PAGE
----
If you are reading this, chances are that you are not Guatemalan. Or, at least, that you did not spend your formative years in Guatemala. What do I mean by this? Simple. Guatemala has a huge literacy problem. We witnessed it first hand on the plane coming home. To give credit where credit is due, my wife picked up on it first and clued me in.
A substantial number of people boarding the plane to NY in Guatemala City could not read their boarding passes. The crew, knowing this, had to tell them where they were sitting by either leading the passengers to their seats, almost taking them by their hands, or by pointing to exactly which seat they had. One of the crew confirmed to my wife that a lot of people boarding in Guatemala could not read and needed the crew to fill out all of their immigration and customs forms. The crew did say that some of the passengers asked them to do it out of laziness and not because they couldn't read, but still. The crew came from El Salvador, by the way.
Can you imagine what that must be like? Navigating the rocks and shoals of modern life without being able to make sense of the world around you? Or, maybe you compensate, like where one sense gets stronger when another when gets weaker. Beats me. But to be deprived of reading poetry.
The literacy rates are very poor, according to the research I've done. Actually, one UNESCO graph is particularly interesting because it casts the information in the form of illiteracy percentages. If you click on the link, you will see that almost 4 out of every 10 Guatemalan women are illiterate and about 2.5 out of every 10 men are illiterate. Those numbers tower over all of the other countries UNESCO includes in their graph.
One aspect of the literacy problem fairly leaps off the page: the disparity between literacy rates for men and for women. This suggests that women have much more restricted access to formal education than the men do. It also suggests that women have it much tougher in general in Guatemalan society. Or, at least, maybe they do. I don't really know enough to fully draw that last conclusion. But is does suggest that, ipso facto, fewer opportunities exist for women as we in the developed world understand those opportunities.
No matter how you look at it, it's a total mess.
Still, I don't want to leave this topic with the implication that there is no hope. Since 1980, some 25 years ago, the rate of adult illiteracy has dropped from 47% of the population to 29.5%. That suggests hope, right?
I am back from Guatemala, arriving home at a little after 1:00 this morning. I lack the coherence to give a full and reflective report, so, instead, I'm going to sort of sum up in a series of stand alone vignettes and random thoughts:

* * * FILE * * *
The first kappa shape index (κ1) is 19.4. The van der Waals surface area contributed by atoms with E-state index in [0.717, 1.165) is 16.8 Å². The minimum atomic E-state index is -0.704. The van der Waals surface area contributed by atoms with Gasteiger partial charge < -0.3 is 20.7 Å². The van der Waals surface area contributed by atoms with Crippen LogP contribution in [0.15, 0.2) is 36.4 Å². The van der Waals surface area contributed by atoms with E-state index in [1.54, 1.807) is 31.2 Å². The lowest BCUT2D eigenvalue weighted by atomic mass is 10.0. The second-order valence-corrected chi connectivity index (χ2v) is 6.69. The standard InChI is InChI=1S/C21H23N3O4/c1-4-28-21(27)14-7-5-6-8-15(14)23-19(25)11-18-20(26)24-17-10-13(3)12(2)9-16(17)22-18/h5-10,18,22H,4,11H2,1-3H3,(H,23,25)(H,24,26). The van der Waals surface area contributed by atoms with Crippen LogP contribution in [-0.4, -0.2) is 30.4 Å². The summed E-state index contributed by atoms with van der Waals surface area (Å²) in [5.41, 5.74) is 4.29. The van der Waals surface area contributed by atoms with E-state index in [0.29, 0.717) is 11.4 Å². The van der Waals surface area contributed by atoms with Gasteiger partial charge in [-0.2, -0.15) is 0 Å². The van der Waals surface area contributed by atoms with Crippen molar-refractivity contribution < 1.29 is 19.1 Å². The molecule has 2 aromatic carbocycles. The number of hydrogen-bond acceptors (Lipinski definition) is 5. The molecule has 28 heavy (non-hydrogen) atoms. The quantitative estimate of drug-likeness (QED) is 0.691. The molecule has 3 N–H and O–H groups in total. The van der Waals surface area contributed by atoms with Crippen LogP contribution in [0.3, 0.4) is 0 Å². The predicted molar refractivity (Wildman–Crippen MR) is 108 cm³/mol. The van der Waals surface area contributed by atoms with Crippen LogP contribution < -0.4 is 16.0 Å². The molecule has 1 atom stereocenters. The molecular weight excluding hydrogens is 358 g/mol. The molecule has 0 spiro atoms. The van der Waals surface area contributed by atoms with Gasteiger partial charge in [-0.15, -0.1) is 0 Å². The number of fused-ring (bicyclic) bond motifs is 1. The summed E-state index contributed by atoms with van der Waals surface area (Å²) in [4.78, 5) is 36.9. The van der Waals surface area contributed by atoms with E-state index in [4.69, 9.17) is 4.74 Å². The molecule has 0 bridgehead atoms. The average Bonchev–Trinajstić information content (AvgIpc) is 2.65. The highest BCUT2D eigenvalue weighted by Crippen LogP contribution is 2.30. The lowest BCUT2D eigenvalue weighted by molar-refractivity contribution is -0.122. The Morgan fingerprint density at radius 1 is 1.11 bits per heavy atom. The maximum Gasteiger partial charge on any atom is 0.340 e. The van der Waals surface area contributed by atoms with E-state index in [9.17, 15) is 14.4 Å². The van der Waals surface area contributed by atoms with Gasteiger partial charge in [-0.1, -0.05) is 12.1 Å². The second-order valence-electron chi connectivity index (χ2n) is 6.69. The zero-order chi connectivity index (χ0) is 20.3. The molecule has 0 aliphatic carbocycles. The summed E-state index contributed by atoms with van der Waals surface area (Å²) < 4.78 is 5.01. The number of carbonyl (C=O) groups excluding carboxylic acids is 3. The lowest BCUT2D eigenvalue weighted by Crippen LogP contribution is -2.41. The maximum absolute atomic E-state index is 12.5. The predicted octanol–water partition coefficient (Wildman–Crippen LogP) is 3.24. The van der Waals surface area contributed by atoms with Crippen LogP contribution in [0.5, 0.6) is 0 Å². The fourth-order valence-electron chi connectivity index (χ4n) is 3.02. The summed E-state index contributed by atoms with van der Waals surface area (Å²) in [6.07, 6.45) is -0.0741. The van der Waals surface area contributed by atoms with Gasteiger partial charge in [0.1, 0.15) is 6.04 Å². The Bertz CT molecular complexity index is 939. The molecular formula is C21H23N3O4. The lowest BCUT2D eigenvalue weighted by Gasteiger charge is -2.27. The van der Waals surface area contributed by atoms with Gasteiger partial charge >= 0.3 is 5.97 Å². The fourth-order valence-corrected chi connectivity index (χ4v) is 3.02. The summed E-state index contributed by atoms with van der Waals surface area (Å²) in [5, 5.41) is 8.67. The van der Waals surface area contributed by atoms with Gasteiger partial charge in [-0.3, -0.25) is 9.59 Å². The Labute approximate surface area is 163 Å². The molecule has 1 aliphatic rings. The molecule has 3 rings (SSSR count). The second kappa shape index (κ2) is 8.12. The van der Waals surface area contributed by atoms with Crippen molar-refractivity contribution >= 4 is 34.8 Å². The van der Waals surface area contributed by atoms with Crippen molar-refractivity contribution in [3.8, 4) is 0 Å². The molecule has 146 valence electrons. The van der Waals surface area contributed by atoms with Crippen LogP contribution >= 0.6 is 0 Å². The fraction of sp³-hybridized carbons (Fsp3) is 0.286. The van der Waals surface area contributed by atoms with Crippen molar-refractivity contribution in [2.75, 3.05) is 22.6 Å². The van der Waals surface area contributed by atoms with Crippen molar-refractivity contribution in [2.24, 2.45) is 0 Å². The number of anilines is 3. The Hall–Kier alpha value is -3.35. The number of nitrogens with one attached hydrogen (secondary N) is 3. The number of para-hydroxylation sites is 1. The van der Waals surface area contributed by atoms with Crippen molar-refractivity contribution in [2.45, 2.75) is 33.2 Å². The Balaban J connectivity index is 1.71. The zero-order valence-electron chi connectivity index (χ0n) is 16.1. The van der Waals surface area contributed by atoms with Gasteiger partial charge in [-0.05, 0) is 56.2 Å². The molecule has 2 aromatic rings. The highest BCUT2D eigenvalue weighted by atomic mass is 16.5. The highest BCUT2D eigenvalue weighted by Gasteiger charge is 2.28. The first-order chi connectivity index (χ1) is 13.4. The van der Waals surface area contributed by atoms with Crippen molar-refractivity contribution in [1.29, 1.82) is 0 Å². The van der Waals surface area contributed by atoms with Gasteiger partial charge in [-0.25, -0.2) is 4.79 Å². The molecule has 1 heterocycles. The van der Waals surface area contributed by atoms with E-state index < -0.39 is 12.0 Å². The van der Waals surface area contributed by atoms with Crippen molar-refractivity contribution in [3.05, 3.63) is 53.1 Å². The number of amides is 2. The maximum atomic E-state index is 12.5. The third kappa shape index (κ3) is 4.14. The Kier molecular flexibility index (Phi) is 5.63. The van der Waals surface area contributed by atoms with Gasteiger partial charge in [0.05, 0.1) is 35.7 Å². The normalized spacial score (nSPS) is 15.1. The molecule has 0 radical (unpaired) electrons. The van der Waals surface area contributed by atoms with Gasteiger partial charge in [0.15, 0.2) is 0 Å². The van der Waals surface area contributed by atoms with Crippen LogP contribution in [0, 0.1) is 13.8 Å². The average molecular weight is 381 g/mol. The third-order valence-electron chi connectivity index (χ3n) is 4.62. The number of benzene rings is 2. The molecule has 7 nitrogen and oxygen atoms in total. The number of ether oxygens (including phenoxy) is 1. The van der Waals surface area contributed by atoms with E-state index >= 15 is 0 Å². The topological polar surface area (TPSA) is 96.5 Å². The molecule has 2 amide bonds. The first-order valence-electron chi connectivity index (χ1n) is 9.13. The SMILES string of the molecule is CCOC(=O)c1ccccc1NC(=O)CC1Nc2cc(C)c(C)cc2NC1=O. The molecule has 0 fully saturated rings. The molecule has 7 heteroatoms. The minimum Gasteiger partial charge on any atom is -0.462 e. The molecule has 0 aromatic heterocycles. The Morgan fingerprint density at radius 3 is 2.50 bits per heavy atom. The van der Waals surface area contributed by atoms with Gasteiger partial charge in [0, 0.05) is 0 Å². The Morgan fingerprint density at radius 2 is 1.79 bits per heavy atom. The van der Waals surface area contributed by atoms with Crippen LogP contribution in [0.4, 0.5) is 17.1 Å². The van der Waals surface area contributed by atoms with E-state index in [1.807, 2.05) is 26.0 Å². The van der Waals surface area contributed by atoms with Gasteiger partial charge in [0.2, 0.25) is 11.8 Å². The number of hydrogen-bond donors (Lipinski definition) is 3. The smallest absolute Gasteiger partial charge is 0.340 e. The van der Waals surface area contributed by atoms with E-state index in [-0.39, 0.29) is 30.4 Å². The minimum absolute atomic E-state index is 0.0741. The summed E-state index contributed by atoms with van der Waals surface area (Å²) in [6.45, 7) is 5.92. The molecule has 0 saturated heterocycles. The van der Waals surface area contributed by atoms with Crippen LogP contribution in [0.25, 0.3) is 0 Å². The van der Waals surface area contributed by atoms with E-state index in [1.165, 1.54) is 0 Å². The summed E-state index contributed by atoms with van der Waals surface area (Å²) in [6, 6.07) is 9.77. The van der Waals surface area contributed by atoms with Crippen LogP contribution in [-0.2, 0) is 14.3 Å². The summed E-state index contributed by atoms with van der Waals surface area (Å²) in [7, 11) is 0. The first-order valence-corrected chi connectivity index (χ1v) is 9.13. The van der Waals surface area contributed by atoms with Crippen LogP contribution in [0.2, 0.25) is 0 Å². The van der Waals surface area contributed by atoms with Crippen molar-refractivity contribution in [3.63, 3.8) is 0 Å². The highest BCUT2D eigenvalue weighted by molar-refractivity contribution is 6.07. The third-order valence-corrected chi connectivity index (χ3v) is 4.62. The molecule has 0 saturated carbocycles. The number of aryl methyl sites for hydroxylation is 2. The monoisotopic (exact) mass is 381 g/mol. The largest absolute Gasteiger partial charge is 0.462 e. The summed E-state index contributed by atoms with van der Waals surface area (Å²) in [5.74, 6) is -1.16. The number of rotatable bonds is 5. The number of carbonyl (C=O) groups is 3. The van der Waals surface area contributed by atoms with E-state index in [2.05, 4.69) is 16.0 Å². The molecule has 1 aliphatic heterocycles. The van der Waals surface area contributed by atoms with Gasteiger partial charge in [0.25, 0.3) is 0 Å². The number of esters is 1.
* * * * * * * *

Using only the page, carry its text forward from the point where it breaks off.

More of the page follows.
*They should just admit that the country is humid and that central air conditioning is helpful.
*I'm sure I've said this before, but Guatemala is an exciting, vibrant, lovely, dirty, sometimes scary place, filled with kind and gentle people who carry lots of guns, all the time, all over the place.
*Driving behind a pickup truck in which six National Policemen were sitting in the open bed of the truck, on the walls of the bed, was scary enough but when one of them started playing with his Uzi, I wanted to throw myself over the children and close my eyes. All we needed was a pothole. Big sigh of relief when they turned off the road.
*The National Zoo in Guatemala City is a friendly place and we were there on a day when the place was filled with children from outside the city. They were mostly indigenous peoples and we dressed, many of them, in traditional clothes. They were flat out fascinated by my blond haired blue eyes kids and spent a lot of time looking at them and talking about them. The Girl Child became uncomfortable with being stared at for so long and by so many. The Boy Child was oblivious. My mother in law explained that these children had probably never seen anyone who looked like my children.
*Marimba, when played for the locals and not the tourists, can be a lot of fun. It must have something to do with the vibe of the people listening and dancing to it.
*I know I've written about fruit in Guatemala before, but it is so damn good. We also had some other cool things:
pacaya: A vegetable, the initial blossom of a variety of date palm tree; has a slight bitter taste. Used in salads; deep fried in egg batter or served in a tomato based sauce. Most appreciated by Guatemalans and Salvadorians. Consumed year round in particular during Holy Week and November 1 (All Souls/Dia de los Difuntos).
Huiquil (which I am spelling wrong and which we had in a soup.
*More later on a couple of other topics from the trip.
The newspaper headline this morning here in Guatemala City was stark: 50% of Guatemalan Children Are Chronically Malnourished. It came with a helpful photograph of three small children sitting by the side of the road eating some meager looking tortillas. The poverty in Guatemala is breathtaking, as I'm sure poverty is anywhere. But when you put that statistic to it, it becomes much smaller and more immediate, the scope of the poverty, that is. Poverty becomes a hungry child, it's really that simple.
The consequences, it seems to me, are much graver than simply a child without enough to eat, a child who goes to bed hungry. Chronic malnutrition will stunt brain growth and will make it easier for disease to grab ahold. The malnourished child today, assuming he lives, will be the burden to society later, unable to earn more than a subsistence wage, if that. This seems fairly obvious. Solve the hunger problem and you give society as a whole a fighting chance.
The problem is that I don't see it changing in the near future.
Pity the hungry children in Guatemala. They deserve at least that.
I feel totally helpless.
As you may recall from the previous post, Antigua Guatemala was a very wealthy city which was destroyed, in large part, by a combination of eathquake, flood, and volcanic eruption. The catastrophe devestated the buildings and the city in general. Some of the churches still remain unrestored. Here are some pictures I took of the volcanos, as seen from the city, and a couple of ruins and the beautiful, detailed, architectural elements. Can you imagine the wealth required to support the teaching and work for these craftsmen? I think that there is something very haunting and poignant about a ruin.
Here are the volcanos:
And here is the facade of the ruined cathedral in the main square (there is really nothing behind this facade, by the way):
Here is another church:
Here are two pictures of the rich detail I had talked about above on yet a third and different church: